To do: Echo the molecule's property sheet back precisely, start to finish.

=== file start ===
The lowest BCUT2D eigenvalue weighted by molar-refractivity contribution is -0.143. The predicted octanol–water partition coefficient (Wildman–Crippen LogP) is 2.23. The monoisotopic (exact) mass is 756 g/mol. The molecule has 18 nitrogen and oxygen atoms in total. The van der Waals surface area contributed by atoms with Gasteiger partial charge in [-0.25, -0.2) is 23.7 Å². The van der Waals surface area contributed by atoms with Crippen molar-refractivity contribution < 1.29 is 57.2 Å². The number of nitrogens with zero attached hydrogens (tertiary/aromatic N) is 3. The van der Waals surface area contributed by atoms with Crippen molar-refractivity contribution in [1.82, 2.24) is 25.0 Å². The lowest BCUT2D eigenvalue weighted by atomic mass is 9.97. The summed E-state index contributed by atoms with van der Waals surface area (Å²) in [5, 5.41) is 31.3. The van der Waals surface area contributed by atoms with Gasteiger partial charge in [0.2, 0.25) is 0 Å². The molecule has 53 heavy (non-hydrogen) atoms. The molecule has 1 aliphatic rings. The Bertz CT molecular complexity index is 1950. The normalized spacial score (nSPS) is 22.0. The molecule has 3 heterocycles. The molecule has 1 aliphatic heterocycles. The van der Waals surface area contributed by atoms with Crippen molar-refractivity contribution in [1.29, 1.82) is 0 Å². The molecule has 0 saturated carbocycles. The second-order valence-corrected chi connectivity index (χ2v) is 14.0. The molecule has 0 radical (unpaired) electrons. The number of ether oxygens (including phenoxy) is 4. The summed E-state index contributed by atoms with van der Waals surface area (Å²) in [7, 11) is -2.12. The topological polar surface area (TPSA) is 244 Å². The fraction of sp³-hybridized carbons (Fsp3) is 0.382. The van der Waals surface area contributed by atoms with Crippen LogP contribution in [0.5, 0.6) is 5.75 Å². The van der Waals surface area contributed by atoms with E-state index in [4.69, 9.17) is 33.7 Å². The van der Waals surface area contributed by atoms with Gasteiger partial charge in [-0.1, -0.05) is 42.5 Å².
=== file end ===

The lowest BCUT2D eigenvalue weighted by molar-refractivity contribution is -0.143. The predicted octanol–water partition coefficient (Wildman–Crippen LogP) is 2.23. The monoisotopic (exact) mass is 756 g/mol. The molecule has 18 nitrogen and oxygen atoms in total. The van der Waals surface area contributed by atoms with Gasteiger partial charge in [-0.25, -0.2) is 23.7 Å². The van der Waals surface area contributed by atoms with Crippen molar-refractivity contribution < 1.29 is 57.2 Å². The number of nitrogens with zero attached hydrogens (tertiary/aromatic N) is 3. The van der Waals surface area contributed by atoms with Crippen molar-refractivity contribution in [1.82, 2.24) is 25.0 Å². The lowest BCUT2D eigenvalue weighted by atomic mass is 9.97. The summed E-state index contributed by atoms with van der Waals surface area (Å²) in [5, 5.41) is 31.3. The van der Waals surface area contributed by atoms with Gasteiger partial charge in [0.2, 0.25) is 0 Å². The molecule has 53 heavy (non-hydrogen) atoms. The molecule has 1 aliphatic rings. The Bertz CT molecular complexity index is 1950. The normalized spacial score (nSPS) is 22.0. The molecule has 3 heterocycles. The molecule has 1 aliphatic heterocycles. The van der Waals surface area contributed by atoms with Crippen molar-refractivity contribution in [1.29, 1.82) is 0 Å². The molecule has 0 saturated carbocycles. The second-order valence-corrected chi connectivity index (χ2v) is 14.0. The molecule has 0 radical (unpaired) electrons. The number of ether oxygens (including phenoxy) is 4. The summed E-state index contributed by atoms with van der Waals surface area (Å²) in [7, 11) is -2.12. The topological polar surface area (TPSA) is 244 Å². The fraction of sp³-hybridized carbons (Fsp3) is 0.382. The van der Waals surface area contributed by atoms with Crippen LogP contribution in [0.5, 0.6) is 5.75 Å². The van der Waals surface area contributed by atoms with E-state index in [4.69, 9.17) is 33.7 Å². The van der Waals surface area contributed by atoms with Gasteiger partial charge in [-0.1, -0.05) is 42.5 Å².